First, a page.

1. The Methods section needs to be re-worded to more succinctly provide the details of the study design and laboratory and statistical analyses. The first paragraph in Methods should be moved (the first sentence should go in Study Sites section, and the rest should go in Discussion). The Study Sites section should give more detail about the relative level and type of human disturbance at each site (and this should also be indicated in the table within Figure 1. Figure 1 should also have the boundaries of the Marine Protected Area). Collecting and Processing Data section should have more detail about: (a) choice of July/Aug 2016 for period without Sargassum effect (WSU) – were all Sargassum gone by then? What happened to it – did it get swept offshore, decompose, was removed by managers? Was water clarity back to pre-Sargassum levels?, (b) how were algae sampled – ALL taxa that were collected within a quadrat, or only fleshy, turf, and erect calcareous (were CCAs excluded?) Did a taxon have to be present in a certain abundance to be included in analyses? Were algae collected by scraping (and were any corals harmed in this process)? Why were Sargassum and turf on Sargassum included – how could a benthic urchin eat pelagic macroalgae?, (c) a figure needs to be added to show the study design for collection of algae and urchins. The Data Analyses section needs to include a figure or table showing how isotopic results from the algae were translated into relative contributions of each taxon to Diadema diet. Currently, this is a bit of a black box. How certain were these results?
2. It is stated that no species that were collected are threatened, but Diadema is severely depleted across the Caribbean… was it ecologically damaging to collect these urchins? Or is Diadema is making a comeback on these reefs? Please provide information on the status of this urchin in Quintana Roo.
3. Much more information is needed in Data Analysis section to be able to interpret the results/replicate the study. Rationale needs to be provided for choosing certain fixed values for parameters within the various models. For example, how were the “isotopic discrimination factors” and “theoretical geometric assumptions” chosen for this study determined to be valid for this data? (And what is the definition of these factors?) Why were certain macroalgal taxa/functional groups pooled for the mixing models analyses? For the SIBER analyses, what are the “metrics” that this analysis performs? And what is a “burn in”? What were the results of the tests for homogeneity and normality?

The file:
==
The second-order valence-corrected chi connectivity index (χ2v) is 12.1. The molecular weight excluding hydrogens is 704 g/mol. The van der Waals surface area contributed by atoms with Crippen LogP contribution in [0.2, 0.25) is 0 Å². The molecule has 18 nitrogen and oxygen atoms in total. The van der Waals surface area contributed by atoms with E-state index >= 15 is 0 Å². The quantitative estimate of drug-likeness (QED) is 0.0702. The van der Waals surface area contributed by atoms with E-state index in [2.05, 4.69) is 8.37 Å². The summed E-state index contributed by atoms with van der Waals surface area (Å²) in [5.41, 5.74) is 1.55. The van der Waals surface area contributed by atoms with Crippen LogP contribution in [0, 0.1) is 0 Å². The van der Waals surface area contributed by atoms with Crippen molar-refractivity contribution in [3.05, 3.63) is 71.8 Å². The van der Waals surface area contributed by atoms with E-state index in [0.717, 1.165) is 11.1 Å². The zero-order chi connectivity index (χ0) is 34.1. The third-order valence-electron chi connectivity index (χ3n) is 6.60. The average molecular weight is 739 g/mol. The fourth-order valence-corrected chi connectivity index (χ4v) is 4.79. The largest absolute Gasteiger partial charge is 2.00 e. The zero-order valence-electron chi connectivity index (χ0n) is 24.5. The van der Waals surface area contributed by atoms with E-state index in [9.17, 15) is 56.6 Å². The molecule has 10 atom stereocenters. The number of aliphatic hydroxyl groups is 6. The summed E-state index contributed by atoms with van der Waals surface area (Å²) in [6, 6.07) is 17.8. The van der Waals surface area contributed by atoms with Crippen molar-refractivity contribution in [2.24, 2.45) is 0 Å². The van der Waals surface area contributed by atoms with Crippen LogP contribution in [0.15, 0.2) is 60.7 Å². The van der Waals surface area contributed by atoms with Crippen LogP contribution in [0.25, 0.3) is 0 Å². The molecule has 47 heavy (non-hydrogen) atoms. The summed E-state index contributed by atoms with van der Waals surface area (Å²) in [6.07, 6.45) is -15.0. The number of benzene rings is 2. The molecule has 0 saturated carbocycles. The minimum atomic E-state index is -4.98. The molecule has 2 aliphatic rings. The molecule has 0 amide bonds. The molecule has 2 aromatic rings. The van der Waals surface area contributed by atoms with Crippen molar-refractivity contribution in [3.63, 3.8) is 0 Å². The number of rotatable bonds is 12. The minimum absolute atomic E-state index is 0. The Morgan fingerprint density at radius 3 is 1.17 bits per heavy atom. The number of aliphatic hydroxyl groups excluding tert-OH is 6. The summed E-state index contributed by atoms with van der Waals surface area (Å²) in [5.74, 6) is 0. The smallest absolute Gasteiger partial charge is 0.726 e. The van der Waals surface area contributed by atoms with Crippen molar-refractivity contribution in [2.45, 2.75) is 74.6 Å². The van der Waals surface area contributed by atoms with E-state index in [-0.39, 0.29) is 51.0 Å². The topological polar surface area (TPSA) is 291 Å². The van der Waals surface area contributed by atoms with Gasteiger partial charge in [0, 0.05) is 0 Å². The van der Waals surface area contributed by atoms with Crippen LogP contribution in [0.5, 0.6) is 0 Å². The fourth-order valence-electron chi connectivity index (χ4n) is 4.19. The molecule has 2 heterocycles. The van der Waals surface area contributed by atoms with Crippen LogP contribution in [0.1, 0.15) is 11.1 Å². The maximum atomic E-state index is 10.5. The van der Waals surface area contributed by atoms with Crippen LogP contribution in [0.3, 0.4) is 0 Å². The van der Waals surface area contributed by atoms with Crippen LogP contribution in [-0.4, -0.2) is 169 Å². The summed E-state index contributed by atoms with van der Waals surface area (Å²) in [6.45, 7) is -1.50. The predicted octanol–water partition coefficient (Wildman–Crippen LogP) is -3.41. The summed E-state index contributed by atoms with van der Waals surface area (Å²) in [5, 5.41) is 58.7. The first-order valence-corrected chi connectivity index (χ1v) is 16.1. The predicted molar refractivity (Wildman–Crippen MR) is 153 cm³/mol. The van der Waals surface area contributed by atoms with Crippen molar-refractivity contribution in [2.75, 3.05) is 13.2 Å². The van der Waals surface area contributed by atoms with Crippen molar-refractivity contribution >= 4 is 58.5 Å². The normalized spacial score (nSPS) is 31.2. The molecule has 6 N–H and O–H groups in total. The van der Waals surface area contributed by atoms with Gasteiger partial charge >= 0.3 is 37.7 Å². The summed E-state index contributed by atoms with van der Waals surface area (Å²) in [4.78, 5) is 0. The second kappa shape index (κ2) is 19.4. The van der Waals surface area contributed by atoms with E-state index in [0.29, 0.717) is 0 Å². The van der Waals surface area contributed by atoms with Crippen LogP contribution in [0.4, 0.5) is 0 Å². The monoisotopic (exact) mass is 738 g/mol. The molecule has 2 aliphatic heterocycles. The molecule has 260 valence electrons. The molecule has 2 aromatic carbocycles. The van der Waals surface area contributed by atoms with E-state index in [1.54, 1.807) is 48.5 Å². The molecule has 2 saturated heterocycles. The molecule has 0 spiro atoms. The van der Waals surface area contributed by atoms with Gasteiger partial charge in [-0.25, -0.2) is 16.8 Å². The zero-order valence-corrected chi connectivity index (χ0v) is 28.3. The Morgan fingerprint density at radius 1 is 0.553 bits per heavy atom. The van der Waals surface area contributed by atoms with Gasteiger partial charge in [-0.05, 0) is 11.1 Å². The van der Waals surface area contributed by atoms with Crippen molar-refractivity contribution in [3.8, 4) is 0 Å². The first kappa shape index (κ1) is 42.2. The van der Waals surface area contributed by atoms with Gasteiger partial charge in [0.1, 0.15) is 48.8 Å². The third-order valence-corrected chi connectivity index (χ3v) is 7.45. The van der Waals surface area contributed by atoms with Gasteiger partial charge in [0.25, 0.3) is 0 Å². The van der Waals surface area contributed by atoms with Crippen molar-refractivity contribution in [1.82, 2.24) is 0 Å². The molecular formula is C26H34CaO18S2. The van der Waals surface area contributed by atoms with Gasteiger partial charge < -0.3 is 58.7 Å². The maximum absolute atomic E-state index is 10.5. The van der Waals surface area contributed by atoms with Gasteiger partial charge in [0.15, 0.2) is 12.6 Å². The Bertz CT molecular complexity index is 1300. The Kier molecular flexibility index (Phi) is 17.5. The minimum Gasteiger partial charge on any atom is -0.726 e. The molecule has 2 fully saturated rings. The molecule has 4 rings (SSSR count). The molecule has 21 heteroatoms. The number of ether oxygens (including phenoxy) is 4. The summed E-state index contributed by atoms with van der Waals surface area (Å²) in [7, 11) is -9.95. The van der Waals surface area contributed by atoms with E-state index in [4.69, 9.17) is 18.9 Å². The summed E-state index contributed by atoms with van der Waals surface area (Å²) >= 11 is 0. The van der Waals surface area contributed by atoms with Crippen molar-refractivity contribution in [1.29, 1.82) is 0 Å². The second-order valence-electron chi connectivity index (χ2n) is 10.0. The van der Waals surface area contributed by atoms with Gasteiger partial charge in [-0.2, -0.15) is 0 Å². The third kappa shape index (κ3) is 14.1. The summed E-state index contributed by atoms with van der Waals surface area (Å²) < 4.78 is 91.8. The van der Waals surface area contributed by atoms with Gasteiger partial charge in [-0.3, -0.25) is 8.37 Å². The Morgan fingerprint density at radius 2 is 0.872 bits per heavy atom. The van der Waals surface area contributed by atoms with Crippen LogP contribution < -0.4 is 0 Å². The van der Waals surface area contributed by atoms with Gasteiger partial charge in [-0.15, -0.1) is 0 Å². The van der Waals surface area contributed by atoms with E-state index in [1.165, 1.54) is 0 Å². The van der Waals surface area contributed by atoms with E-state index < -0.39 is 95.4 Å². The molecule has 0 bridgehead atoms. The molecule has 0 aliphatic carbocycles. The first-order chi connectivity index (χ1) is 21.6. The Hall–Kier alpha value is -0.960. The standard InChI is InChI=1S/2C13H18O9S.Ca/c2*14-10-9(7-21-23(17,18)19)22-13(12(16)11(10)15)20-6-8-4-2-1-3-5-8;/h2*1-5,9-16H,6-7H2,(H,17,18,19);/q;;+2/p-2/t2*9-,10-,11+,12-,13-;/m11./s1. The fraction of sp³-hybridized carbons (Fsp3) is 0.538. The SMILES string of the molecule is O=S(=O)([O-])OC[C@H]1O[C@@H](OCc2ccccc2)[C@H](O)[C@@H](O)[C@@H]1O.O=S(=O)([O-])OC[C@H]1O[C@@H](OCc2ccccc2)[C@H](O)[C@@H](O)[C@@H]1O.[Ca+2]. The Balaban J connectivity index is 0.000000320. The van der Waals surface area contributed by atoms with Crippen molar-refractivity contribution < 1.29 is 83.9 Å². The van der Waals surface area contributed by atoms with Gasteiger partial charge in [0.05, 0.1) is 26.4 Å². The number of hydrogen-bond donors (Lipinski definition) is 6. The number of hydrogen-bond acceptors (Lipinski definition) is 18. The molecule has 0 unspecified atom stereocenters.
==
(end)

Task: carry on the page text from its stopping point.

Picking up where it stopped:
4. The statistical analyses need to be modified to explain the differences among sites. The Methods states that the sites differ by (a) the amount of Sargassum accumulated, (b) the management strategies for removing Sargassum, and (c) the width of the lagoon. The Results show significant differences among sites. Therefore, analyses should include those characteristics of each site (a, b, and c above) as predictor variables of changes in algal community composition or changes in niche breadth before and after Sargassum.
Because there are so many different types of analyses that are performed and the results are reported in a somewhat disorganized manner, it is difficult to interpret the results and draw a cohesive message from them. This is compounded by the fact that mechanistic explanations for results are very rarely given. Lastly, confusing or contradictory results are often not properly interpreted in the conclusions, or conclusions are not supported by the results. Some suggestions for improvement:
1. Consider narrowing the set of research questions/analyses. For example, why does algal composition of Diadema diet, Diadema trophic level, AND Diadema niche breadth all need to be measured? The authors do not consider what all three of these measures together might tell us about Sargassum impact on Diadema diet.
2. Consider re-framing the research questions. This study provides a good description of Diadema trophic characteristics, and it also provides valuable data on oxygen limitation due to Sargassum decomposition. Either of these findings could make up its own paper.